In our region there are at least 70 species of the arachnids called harvestmen, but the only one I can identify is Phalangium opilio. The reason these are so identifiable is that they are the only harvestmen in North America where the males have long spikes protruding from their chelicerae, and both males and females have a pair of black pointed tubercles at the base of the chelicerae. But I can only identify the males on sight, because those tubercles are tiny, and require a certain amount of magnification to be seen.
P. opilio often go by the common names common harvestman, brown harvestman and daddy longlegs, and a host of other regional colloquial names in its holarctic range, though none of them are ‘accepted’ by any arachnological society. And it shares the sobriquet ‘daddy longlegs’ with various Pholcus spiders, and apparently even with crane flies, rendering it useless as a means of identifying a particular organism.
They are in the order Opiliones, and are readily distinguishable from spiders by the abdomen and thorax appearing to be one unit. Other differences between spiders and harvestmen are that harvestmen do not produce silk and therefore do not build webs, are not venomous (putting the lie to the myth of their toxicity), and have only a single pair of eyes, which are mounted on a raised projection in the middle of the cephalothorax.
And though they have 8 legs like spiders, they only use 6 for walking. The second pair, which are the longest legs they have, are covered in highly sensitive setae, which act as sensory organs. They also have extremely flexible tarsi because they have many joints that break the tarsi into pseudosegments called tarsomeres, and in the case of P. opilio they have 80 tarsomeres. They use these highly reticulated legs for courtship, fighting, and climbing, as well as for sensory purposes, similar to how insects use antenna.
Description– “Males have a large spur/horn on the anterior surface of the first cheliceral segment. Males also tend to have long, thin pedipalps relative to those of other harvestmen…Both sexes have small tubercule-mounted spikes on the anterior surface of their body, in between the top of chelicerae and the anterior end of the dorsum.” Species Phalangium opilio – BugGuide.Net; “Like other harvestmen, P. opilio have long, slender legs and a short, round body. Adult P. opilio have a body length of 3.5–9 mm (1⁄8–3⁄8 in). Males tend to have smaller bodies than females. Both sexes are similarly coloured and are marked light brown and gray, often with a light cream underside…P. opilio is relatively large compared to other harvestmen species. Individuals of both sexes have very long pedipalps, and their legs, bodies, and eye tubercles are covered with spines. Males can be differentiated from females by their longer pedipalps and the existence of long, forward-pointing processes, appearing similar to horns, on the second segment of their chelicerae.”
Similar species– “No other similar harvestmen in our area have a pair of spine bearing points above the bases of the chelicerae, or male with long, hornlike chelicerae.” Merrill Peterson; “Pacific Northwest Insects”; 2018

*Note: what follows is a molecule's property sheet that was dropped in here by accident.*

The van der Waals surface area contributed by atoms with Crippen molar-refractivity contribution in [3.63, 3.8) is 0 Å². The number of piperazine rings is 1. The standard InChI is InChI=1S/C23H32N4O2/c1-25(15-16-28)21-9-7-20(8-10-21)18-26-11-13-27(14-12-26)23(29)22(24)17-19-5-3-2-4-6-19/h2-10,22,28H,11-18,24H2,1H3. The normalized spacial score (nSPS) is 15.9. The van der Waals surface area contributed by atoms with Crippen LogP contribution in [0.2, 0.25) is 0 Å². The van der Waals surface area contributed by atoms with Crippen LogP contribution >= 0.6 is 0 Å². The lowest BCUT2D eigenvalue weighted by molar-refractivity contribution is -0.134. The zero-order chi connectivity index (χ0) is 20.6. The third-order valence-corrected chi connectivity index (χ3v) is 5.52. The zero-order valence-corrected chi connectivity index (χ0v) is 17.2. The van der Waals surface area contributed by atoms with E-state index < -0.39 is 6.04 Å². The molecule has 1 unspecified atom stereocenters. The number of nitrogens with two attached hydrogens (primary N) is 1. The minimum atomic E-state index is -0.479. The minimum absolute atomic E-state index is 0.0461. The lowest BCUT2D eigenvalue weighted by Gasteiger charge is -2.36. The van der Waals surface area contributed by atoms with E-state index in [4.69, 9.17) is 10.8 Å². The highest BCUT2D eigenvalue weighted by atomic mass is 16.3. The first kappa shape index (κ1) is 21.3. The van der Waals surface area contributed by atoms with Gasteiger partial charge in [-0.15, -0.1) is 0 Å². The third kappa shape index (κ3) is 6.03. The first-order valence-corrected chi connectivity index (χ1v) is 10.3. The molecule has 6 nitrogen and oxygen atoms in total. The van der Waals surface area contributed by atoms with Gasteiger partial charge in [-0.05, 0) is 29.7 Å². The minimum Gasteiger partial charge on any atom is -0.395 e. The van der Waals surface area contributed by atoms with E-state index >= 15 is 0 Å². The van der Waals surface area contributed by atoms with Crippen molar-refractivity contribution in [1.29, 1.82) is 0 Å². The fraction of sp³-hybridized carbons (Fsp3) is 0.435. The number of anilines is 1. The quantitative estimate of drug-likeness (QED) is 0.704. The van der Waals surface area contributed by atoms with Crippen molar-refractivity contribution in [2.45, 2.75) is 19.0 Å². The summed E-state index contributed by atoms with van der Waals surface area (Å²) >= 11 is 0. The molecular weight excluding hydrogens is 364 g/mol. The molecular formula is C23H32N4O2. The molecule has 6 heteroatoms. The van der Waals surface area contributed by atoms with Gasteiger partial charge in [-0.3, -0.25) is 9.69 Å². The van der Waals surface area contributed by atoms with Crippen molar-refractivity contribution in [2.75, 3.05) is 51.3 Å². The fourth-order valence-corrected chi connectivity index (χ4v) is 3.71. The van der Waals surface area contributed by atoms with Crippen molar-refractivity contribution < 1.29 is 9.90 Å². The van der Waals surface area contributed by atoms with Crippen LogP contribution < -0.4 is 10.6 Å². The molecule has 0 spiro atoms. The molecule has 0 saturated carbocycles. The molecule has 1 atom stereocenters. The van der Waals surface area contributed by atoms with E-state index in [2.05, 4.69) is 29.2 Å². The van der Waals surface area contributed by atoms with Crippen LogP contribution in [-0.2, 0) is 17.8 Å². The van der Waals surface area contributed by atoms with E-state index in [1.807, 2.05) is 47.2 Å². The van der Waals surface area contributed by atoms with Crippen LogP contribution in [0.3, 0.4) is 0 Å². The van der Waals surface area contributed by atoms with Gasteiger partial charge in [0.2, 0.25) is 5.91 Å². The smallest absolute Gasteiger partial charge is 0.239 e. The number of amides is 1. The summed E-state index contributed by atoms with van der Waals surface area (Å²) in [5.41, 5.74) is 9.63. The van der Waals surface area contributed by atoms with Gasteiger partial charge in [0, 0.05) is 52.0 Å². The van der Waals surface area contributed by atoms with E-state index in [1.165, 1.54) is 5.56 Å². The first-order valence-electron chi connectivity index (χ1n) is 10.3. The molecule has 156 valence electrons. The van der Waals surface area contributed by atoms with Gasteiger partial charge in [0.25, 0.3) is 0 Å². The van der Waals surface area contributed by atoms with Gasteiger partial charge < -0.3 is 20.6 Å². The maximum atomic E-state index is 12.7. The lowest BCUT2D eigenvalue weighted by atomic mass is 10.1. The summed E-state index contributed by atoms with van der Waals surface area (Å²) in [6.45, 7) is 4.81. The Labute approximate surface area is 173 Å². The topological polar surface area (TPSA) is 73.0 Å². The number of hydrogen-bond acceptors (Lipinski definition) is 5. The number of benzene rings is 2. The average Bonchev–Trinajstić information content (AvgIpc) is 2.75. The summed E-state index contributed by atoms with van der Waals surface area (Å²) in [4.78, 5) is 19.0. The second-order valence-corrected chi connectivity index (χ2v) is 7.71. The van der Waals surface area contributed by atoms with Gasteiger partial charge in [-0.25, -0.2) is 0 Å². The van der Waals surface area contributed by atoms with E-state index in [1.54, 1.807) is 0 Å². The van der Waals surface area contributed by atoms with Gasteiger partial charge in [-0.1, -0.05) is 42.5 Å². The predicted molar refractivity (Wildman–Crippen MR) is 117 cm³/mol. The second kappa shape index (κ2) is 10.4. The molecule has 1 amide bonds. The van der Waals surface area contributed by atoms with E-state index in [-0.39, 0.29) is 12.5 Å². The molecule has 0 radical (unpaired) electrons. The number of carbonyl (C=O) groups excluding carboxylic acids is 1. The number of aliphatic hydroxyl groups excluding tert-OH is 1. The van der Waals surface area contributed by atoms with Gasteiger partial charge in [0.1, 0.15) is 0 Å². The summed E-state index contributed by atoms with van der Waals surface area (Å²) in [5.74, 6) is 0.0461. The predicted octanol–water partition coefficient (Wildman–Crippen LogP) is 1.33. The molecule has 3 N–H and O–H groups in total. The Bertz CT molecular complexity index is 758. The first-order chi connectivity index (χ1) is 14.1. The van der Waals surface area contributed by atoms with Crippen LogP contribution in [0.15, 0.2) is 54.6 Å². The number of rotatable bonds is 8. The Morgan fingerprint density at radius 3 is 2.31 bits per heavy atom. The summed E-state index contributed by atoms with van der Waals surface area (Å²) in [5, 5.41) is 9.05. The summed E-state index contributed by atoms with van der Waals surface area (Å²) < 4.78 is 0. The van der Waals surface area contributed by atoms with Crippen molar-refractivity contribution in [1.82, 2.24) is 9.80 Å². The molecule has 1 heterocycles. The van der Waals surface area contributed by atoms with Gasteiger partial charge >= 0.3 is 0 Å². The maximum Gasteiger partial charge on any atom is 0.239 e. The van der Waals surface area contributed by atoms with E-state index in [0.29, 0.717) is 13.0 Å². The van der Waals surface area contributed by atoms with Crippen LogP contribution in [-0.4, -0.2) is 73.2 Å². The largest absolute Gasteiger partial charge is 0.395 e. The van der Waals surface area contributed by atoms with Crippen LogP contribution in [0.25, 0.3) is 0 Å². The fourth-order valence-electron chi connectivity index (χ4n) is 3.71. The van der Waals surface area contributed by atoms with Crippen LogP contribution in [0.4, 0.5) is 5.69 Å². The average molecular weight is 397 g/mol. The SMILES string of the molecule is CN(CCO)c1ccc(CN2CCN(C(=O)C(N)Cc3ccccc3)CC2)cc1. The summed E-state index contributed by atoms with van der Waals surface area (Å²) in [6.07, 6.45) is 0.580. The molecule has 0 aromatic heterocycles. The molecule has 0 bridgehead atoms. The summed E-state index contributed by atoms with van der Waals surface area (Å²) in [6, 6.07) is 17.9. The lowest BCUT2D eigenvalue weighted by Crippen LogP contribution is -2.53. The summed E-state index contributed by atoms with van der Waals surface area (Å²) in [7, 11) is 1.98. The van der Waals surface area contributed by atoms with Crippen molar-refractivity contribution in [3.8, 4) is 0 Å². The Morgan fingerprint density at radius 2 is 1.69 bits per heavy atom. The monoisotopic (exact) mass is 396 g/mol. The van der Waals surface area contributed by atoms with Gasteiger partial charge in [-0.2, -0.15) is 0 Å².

Range– Native to Europe, presently Holarctic in distribution; found region wide in the PNW in appropriate habitat.
Habitat– “This species can be found in a wide range of open habitats, including meadows, bogs, and forests. It is also most abundant in anthropogenic habitats, and is thus considered a synanthropic species of harvestmen. In can be found in habitats modified by humans, such as gardens, agroecosystems, hedgerows, lawns, quarries, urban green spaces, walls and bridges. In agricultural settings, P. opilio is common in temperate cropland, living among crops such as corn, alfalfa, small grains, potatoes, cabbage, strawberries, and apple. P. opilio apparently prefer vertical surfaces, including tree trunks and vertical man-made structures like fences and walls, with a preference for wood substrate due to its low thermal conductivity and slow release of moisture, being a thermophilous and moderately hygrophilous species.” https://en.wikipedia.org/wiki/Phalangium_opilio
Eats– “Soft-bodied animals such as aphids, caterpillars, leafhoppers, beetle larvae, mites, slugs, etc. Also known to scavenge on various arthropods, including hard-bodied animals.” Species Phalangium opilio – BugGuide.Net
Eaten by– Presumably preyed upon by insectivores of all classes, and probably parasitized by some wasps and flies, but I can find nothing specific to this species.
Life cycle– “In Europe P. opilio has a single generation per year and overwinters as eggs. In parts of North America two or more generations may occur, and eggs, immatures, or adults may overwinter. Eggs are laid in moist areas under rocks, in cracks in the soil, or between the soil and the crowns or recumbent leaves of plants. The eggs hatch in three weeks to five months or more, depending on temperature, and the immatures undergo several molts and reach maturity in two to three months, again depending on temperature…Eggs are spherical, about 0.4 mm diameter, with a smooth surface and color changing from off-white to dark gray-brown as they mature. They are laid in clusters of around ten to several hundred.” Phalangium opilio
Adults active– Spring into early winter
Etymology of names– Phalangium is from the Greek word for ‘the bone between the joints of the finger’, and probably refers to the tarsi being divided into many tarsomeres, although the word was also used in Ancient Greece to denote a spider. The specific epithet opilio, which also gave rise to the name of the order, is from the Latin word for shepherd, and refers to the fact that their long legs reminded people of the stilts that European shepherds used to be able to keep tabs on their flock from a distance.